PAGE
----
Guest post by Ted Kohnen, Chief Marketing Officer, Stein IAS
Many marketing pundits have cast digital display advertising as “dying” or already “dead.” In a performance marketing world, they say, it doesn’t deliver the metrics. In a brand marketing world, they say, it doesn’t deliver the impact or imprint.
But here’s the thing: the digital display naysayers have got it wrong.
To begin to understand this digital advertising wrongheadedness, think of the movie Moneyball, which chronicled Oakland Athletics’ GM (Billy Beane, as played by Brad Pitt) as he disruptively innovated Major League Baseball by implementing a data-driven approach to winning.
“People who run ball clubs, they think in terms of buying players. Your goal shouldn’t be to buy players, your goal should be to buy wins. And in order to buy wins, you need to buy runs….Baseball thinking is medieval. They are asking all the wrong questions.”
—Peter Brand (Jonah Hill)
So what’s a wrong question to ask about digital display advertising? That’s easy. It’s “what’s the CTR?”
What’s a better question? At Stein IAS, we ask, “How many conversions were generated by using digital display and advanced, data-driven targeting technologies as part of a multi-channel mix?”
The advancement in digital advertising techniques, creative formats and analytics platforms enables digital marketers to track a multitude of metrics. With all these metrics points, some marketers have taken their eye off the end goal.
Whether conversion is a download, visits into deeper levels of a website, a sales meeting scheduled, an actual purchase or a competitor unseated, digital display advertising’s role must be viewed with this ultimate metric in mind.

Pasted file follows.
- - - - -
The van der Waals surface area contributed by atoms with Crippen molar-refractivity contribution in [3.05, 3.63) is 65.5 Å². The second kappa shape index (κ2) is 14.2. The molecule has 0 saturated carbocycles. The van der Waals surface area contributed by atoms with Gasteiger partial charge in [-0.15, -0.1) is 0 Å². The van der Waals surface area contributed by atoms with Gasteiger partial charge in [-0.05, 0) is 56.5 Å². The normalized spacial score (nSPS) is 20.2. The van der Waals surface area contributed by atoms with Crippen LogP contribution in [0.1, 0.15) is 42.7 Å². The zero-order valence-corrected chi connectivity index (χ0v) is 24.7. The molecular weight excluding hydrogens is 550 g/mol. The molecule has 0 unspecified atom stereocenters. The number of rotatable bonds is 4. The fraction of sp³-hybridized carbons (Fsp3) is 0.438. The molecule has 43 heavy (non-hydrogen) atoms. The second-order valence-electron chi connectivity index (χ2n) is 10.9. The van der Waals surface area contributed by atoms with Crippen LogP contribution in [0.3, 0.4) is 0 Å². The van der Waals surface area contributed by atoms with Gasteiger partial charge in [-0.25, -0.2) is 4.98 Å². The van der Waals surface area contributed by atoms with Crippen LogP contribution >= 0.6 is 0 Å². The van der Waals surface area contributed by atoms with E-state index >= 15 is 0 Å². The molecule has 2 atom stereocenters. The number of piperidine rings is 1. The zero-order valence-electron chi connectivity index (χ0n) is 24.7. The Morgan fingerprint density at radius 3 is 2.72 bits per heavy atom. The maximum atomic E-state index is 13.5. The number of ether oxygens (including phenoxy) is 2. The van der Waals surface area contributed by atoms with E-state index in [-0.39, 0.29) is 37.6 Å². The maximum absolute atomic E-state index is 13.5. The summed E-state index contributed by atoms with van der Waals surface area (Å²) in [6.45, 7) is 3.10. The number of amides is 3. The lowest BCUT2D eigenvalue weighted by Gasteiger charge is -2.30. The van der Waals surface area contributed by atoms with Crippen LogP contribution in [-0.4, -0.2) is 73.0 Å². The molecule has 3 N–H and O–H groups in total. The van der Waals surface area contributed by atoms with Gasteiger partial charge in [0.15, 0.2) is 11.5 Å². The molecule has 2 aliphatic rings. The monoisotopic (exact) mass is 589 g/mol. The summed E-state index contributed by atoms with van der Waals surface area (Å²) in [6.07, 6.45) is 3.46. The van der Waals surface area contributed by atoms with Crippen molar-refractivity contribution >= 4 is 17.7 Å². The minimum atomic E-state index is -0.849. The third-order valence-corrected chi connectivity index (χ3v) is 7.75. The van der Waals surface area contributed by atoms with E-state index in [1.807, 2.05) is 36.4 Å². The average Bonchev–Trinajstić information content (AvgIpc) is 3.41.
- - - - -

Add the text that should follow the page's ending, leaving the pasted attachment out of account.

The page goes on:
In Moneyball parlance, stop buying players and buy more runs. So what’s the formula that we can use for measuring display ad success? My answer is: C = Cr (Rr (D))
C = Conversions (lead, sale, etc.)
Cr = Conversion rate (i.e., landing page conversion or sales conversion)
Rr = Response rate (i.e., CTR)
D = Delivery (i.e. impressions)
With a focus on conversion, marketers create more “levers to pull” in order to impact the most important metric. This is not to say CTR or other metrics don’t have a role in the model, but it’s not what success can solely be based on.
This in turn means that digital display plays an essential role.
It further means that digital marketers should investigate account-based and other higher-order, data-driven targeting platforms to impact “Cr.” They also use ad sequencing and dynamic optimization techniques as standard operating procedure as well. They should leverage programmatic display platforms in order to impact “D.”
Most of all, it means that agreeing on a metric that truly reflects the goal we’re trying to reach.
In other words: buy wins, don’t buy players.